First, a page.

That good news that you heard . . . was preached in all creation under heaven.
The common, or Koine, Greek language helped to promote good communication and unity among the early Christian congregations. Greek was widely spoken and understood. Thus, God’s servants could communicate with all kinds of people, and this contributed to the spread of the good news. Moreover, Jews living in Egypt had translated the Hebrew Scriptures into Greek. People were familiar with this Septuagint version, and the early followers of Christ quoted freely from it. How could Christians use the Scriptures in their ministry? Scrolls were cumbersome, for they had to be rolled and unrolled, and usually there was writing on only one side of the parchment. The Gospel of Matthew alone would fill an entire scroll. But then came the codex—the earliest form of a book. It was a collection of pages bound together. A reader could open a codex and easily locate a passage of Scripture.
There is no question that the timing of the first coming of the Messiah was made to coincide with certain developments in the ancient world, such as the dominance of Greek and Latin and the invention of the book itself. As a result of having a common language and the ability to have a more portable form of the Holy Scriptures, the preaching and disciple-making work Christ assigned his followers was carried out with great success.
However, over time as Christianity became more popular it was corrupted and eventually it was taken over by the state and fused with the pagan religion of Rome —Mithras. Then the Dark Ages engulfed Europe and ignorance and superstition prevailed under the tyranny of the Catholic Church.
Probably the single most important invention during the renaissance was the printing press, around 1440. Appropriately, the first book to be printed using the new technology was the Holy Bible. Less than 50 years after the invention of the printing press Christopher Columbus discovered the so-called new world.
Over the course of the ensuing centuries the peoples of Europe began to colonize less developed parts of the world, many of the colonists taking their English King James and Douay Bibles with them. As in the first century with Greek and Latin, as a result of colonization English and Spanish, and to a lesser extent Portuguese and French, became the common languages, with English gradually becoming the universal tongue.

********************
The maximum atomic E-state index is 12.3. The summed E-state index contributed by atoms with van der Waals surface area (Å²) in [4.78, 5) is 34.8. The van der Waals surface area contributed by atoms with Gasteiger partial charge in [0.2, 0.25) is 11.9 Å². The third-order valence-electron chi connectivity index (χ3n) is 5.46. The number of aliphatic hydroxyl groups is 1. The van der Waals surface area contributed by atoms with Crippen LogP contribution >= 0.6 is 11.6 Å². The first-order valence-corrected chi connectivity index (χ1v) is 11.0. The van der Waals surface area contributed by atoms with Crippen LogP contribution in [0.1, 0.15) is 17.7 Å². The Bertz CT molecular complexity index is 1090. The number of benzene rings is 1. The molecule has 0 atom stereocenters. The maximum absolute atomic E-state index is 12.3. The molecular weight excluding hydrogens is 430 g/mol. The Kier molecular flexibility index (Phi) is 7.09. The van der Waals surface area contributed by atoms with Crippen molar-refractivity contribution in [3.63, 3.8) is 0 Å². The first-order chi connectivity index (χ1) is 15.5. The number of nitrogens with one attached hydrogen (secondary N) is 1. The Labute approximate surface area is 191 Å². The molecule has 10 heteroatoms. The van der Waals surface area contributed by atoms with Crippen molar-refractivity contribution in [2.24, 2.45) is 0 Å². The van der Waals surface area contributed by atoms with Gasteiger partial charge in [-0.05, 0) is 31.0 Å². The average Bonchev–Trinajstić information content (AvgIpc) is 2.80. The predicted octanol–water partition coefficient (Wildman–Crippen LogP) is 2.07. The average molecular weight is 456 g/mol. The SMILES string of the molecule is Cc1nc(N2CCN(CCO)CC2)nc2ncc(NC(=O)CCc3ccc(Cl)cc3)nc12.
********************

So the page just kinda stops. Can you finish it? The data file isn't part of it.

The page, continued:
One feature of the original Authorized King James Version of the Bible that would have a far-reaching impact on English readers was the use of the name JEHOVAH in four places. (The most recent versions of the KJV have completely expunged the name of God and replaced it with Lord.)
Although the printing press made mass-production possible, the Bible was still not widely available to the poor due to its cost. So it was, during the early 1800’s dozens of Bible societies sprang up in America, England and Europe that were devoted to distributing the Bible far and wide. By 1900 there were about 1,000 “pedlars,” also known as colporteurs, who traveled through Europe distributing Bibles to the poor. Eventually over 100 Bible societies came under the umbrella of the British Bible Society, or more commonly called The Bible Society.
By the dawn of the 20th century the Bible was at last widely available and was being read and studied by millions of people. Thus, the stage was set for the Watchtower Bible and Tract Society to come on the scene and sponsor the greatest preaching and teaching campaign ever undertaken.
In the spirit of the other inventors who developed the book and the printing press, Jehovah’s Witnesses spearheaded the use of computers to translate Bible literature. MEPS, an acronym for Multilanguage Electronic Phototypesetting System, was originally developed in the 1980s by the Watchtower.
And more recently, JW.org has pioneered the use of hand-held devices as a preaching tool in the field. Now ministers can have in the palm of their hand access to the Bible and Bible reference material in literally hundreds of languages. To illustrate the power of such a small device, in my area there are many Amish farms. When the witnesses try to engage them the Amish are known to resist saying that they only read the Bible in German. With a download from JW.org now a brother’s reply to the potential conversation stopper might be: (Swipe, tap…tap) ‘No, problem, here’s that verse in German.’
Now, as regards prophecy and where we stand in relation to the ultimate accomplishment of Jehovah’s great overarching purpose to create a new heavens and a new earth, Jehovah’s Witnesses are convinced that the success of the Watchtower-sponsored worldwide work is due to the Kingdom having come to power in 1914. But consider this, the first century Christians also accomplished a remarkable work without any of the technologies that are available today. As the day’s verse states, the inspired apostle said the good news had been preached in all creation under heaven.